Tuesday, May 3rd 2016
I grew up in a Latin family where I was surrounded by strong, beautiful women. I had a grandmother whose honesty often came across as passive insults, even though this honesty was also respected for its transparent wisdom. In retrospect, her harsh honesty was vital in instilling pride in the appearance of my mom and her siblings. In turn, that same appreciation trickled down to me from my mother.
People often confuse appreciating one's appearance with placing solely aesthetic value on one's appearance. While I do think there is value placed on appearances (i.e. models, fashion, etc.), it's often frowned upon to value your own. Especially, for moms. I mean, the kids always come first, right?
The one question I get the most from friends and clients is, "How do you do all this and still look like this?" While the compliment is nice, the frustration boils up for a few reasons:
My purpose in starting GLOW was to encourage women to allow their outer beauty to GLOW just like their inner beauty does. That statement doesn't exclude moms. In fact, it's a reminder to moms that they are a priority, as well. I'm not saying go neglect your kids for a facial, but I am saying stop neglecting yourself for everything else.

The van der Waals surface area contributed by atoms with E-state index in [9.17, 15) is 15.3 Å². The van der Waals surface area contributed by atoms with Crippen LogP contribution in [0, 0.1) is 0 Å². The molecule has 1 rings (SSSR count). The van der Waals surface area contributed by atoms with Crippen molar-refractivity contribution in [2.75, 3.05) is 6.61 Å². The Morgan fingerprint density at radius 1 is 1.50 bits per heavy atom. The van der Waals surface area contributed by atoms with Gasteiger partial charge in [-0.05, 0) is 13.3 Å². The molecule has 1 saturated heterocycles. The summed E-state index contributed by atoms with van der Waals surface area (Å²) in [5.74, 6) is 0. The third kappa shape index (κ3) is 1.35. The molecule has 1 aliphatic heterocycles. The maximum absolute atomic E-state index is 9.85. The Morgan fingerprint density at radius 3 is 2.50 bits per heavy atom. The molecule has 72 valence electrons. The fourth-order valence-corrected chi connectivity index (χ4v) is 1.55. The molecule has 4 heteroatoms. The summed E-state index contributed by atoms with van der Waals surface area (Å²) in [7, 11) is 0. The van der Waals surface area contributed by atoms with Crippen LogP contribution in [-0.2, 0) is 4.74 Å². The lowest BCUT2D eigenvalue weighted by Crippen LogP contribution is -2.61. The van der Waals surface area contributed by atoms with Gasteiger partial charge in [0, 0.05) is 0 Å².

With kids to care for, jobs to manage, home life to balance, and all the etceteras... beauty usually is first to fall to the waist side. And, I get it. It's hard to validate spending 30 minutes extra in the morning to put on makeup and fix your hair, when you've got a screaming toddler hanging on your leg or lunches that need to be made. But, is that right? Are we just agreeing as a society, that beauty is not a priority once you have kids? Are we letting the terms "mom jeans" or "mom cut" define our appearance?
The famous saying "If momma 'aint happy, nobody's happy" couldn't ring more true, and I truly believe you can't be fully happy if you don't feel good about yourself. Feeling good about yourself can come from many different fulfillments - be it an hour at the gym or a blowout - but, it stems from something that you value. It's time for moms across America to value themselves and stop letting "being a mom" keep you from embracing your existing inner-beauty by GLOWING on the outside.
I start every morning in prayer, hoping God can help me be the best representative of Him in all I do as a mom, wife, daughter, friend and business owner. This is most important to me. However, my quiet time doesn't stop me from taking pride in getting dressed, fixing my hair and putting on makeup, because looking my best is part of being my best. I do this for me, but I also do it for my husband and for my children. They see me as a happy, confident mom because I take the time to prioritize me and in turn, get the fulfillment I need. By feeling confident and put together, I feel great about myself, allowing me to be a better mom and wife. It also allows me to serve as an example to my children of someone who values and appreciates their appearance that they deliver to the world.